By the way, in India, the fundamental rights of the people were threatened by the 24th amendment of the Constitution that was challenged in the Court and 'the doctrine of basic structures' has been invoked by the Indian Supreme Court to examine the constitutionality of the amendment. It ultimately upheld the people's interests safeguarding their fundamental rights. In Bangladesh, the doctrine was followed in a different climate, where article 100 has been amended by the Parliament to decentralise the High Court that was challenged in the Court and the Appellate Division applied this doctrine to examine the constitutionality of decentralisation.
Though the decentralisation of the High Court by amended article 100 could not satisfy the Appellate Division as to its constitutionality, but its beneficence and necessity probably could by no means be ignored. The amended article 100 facilitated the judicial system getting the High Court reached the doorstep of people. It made the High Court accessible and affordable for those people, who are poor, powerless, weak and indeed the large majority of the society residing away from the capital. These people were the beneficiary of this decentralisation as it has helped them to ensure accessible, speedy, easy and affordable justice widening the access to the High Court.
While one of the the fundamental aims of the State is to secure the rule of law for all citizens, the access to the structure of rule of law should be adequate, smooth and affordable to ensure that rule of law. Without adequate access to justice the rule of law is meaningless. It has been pledged in preamble of the Constitution that: 'it shall be a fundamental aim of the State to realise through the democratic process a socialist society, free from exploitation a society in which the rule of law, fundamental human rights and freedom, equality and justice, political, economic and social, will be secured for all citizens' and for the furtherance of this aim, the Constitution has guaranteed eighteen fundamental rights for all citizens. The right to move the High Court to enforce any of these rights is also guaranteed by the Constitution as a fundamental right. In a country of 16 crore people, the High Court Division centralised in the capital city Dhaka is by no means adequate to avail this right. It seems to irreconcilable with the fundamental aim.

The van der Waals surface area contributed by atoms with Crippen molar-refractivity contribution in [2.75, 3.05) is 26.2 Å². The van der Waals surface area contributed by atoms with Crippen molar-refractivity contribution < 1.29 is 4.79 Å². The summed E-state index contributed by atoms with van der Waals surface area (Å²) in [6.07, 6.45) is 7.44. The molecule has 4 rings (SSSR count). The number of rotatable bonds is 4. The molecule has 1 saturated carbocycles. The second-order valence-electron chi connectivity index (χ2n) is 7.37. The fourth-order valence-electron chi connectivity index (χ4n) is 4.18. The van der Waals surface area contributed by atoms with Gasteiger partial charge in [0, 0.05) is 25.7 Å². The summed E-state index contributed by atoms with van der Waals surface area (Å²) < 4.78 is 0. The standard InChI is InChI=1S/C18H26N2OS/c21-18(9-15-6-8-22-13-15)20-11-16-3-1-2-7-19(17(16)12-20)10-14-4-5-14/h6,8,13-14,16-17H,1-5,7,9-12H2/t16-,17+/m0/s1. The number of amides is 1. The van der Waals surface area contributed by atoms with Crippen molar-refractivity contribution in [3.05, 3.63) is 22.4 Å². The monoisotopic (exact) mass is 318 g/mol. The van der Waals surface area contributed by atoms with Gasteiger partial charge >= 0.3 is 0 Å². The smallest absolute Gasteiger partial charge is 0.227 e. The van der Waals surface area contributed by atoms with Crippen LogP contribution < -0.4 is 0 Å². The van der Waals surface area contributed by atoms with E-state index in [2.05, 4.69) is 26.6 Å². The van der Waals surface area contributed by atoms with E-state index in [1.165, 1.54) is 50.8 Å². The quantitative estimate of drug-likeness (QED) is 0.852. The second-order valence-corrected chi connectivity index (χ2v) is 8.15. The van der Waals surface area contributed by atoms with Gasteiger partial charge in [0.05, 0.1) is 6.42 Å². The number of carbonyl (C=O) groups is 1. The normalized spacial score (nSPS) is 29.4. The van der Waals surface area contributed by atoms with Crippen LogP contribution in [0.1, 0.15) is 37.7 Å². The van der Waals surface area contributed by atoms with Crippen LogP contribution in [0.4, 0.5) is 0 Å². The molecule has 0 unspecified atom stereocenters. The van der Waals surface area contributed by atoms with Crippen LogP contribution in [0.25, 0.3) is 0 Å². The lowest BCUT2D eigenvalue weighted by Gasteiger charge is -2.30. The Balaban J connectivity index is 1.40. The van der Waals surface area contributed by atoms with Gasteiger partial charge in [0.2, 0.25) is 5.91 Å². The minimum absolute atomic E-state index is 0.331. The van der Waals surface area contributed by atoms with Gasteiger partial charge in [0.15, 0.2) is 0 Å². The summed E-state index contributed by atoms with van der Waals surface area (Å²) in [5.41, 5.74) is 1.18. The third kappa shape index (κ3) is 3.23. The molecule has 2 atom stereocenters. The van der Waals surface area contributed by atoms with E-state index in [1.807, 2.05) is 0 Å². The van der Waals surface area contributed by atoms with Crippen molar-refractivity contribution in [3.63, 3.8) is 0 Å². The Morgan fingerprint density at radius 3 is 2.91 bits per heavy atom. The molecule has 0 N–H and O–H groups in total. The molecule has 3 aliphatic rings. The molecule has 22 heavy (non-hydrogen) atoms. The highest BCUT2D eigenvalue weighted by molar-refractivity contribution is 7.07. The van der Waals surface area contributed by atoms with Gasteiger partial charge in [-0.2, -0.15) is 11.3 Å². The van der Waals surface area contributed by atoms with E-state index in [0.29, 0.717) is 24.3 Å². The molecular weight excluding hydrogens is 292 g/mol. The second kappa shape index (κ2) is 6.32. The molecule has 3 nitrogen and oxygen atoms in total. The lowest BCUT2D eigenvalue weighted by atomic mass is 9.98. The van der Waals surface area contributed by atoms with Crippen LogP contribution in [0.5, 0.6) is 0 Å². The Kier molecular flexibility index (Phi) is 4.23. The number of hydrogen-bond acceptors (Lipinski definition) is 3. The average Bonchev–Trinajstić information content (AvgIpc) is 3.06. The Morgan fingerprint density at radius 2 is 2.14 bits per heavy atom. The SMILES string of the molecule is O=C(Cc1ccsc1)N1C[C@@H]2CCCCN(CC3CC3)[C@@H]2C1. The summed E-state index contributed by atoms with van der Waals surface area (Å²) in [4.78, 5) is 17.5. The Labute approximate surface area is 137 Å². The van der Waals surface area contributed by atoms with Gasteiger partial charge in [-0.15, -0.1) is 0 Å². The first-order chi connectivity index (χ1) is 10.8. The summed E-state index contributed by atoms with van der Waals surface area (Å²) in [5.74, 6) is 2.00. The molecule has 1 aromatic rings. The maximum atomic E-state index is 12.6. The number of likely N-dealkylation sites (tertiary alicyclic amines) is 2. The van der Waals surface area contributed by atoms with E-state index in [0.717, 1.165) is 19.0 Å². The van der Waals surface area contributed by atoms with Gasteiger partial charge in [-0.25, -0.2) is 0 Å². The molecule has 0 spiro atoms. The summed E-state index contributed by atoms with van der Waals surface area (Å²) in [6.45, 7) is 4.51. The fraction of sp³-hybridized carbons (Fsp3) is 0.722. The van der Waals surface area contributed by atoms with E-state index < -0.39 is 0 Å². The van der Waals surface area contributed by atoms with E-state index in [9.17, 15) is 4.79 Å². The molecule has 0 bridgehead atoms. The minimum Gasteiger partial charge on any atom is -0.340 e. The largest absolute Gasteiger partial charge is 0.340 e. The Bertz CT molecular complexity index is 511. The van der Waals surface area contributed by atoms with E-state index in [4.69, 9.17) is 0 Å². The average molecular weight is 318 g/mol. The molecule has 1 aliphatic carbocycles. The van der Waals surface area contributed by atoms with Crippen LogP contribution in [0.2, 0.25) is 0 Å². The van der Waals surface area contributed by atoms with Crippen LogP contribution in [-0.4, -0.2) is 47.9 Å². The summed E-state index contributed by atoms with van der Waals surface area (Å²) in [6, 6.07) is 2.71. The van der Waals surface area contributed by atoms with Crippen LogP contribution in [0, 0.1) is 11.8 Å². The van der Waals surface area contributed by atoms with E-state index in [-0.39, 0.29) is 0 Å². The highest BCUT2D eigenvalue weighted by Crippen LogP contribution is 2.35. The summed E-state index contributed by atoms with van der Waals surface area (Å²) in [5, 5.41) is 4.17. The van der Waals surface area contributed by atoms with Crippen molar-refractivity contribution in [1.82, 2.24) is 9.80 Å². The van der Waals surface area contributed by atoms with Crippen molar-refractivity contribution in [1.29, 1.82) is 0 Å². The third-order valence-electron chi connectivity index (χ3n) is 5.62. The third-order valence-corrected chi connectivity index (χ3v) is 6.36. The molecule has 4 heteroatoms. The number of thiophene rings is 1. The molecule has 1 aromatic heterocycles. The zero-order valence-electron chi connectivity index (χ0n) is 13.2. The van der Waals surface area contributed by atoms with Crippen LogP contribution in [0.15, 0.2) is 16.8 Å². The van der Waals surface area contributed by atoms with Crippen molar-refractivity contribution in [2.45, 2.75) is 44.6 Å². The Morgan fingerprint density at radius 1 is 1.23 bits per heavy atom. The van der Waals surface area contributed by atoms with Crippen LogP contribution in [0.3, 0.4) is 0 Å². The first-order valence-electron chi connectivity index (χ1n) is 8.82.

It doesn't matter to the rich that where is the High Court. They can find the way to High Court anyhow. But it does matter to the poor living away from the capital. In Bangladesh, the litigation costs in the High Court is very high particularly for those common people coming away from the capital. Most of them cannot afford to reach the High Court and as a result they are deprived of justice.
The decision of the Appellate Division is binding upon the Parliament and therefore, it will not enact any more provision to decentralise the High Court as it will affect those basic structures of the Constitution. Then, will the High Court remain centralised in the capital city Dhaka forever? Is the road to decentralisation of the High Court blocked by the majority judgement in the eighth amendment case?
The writer is Advocate, Judge's Court, Sylhet.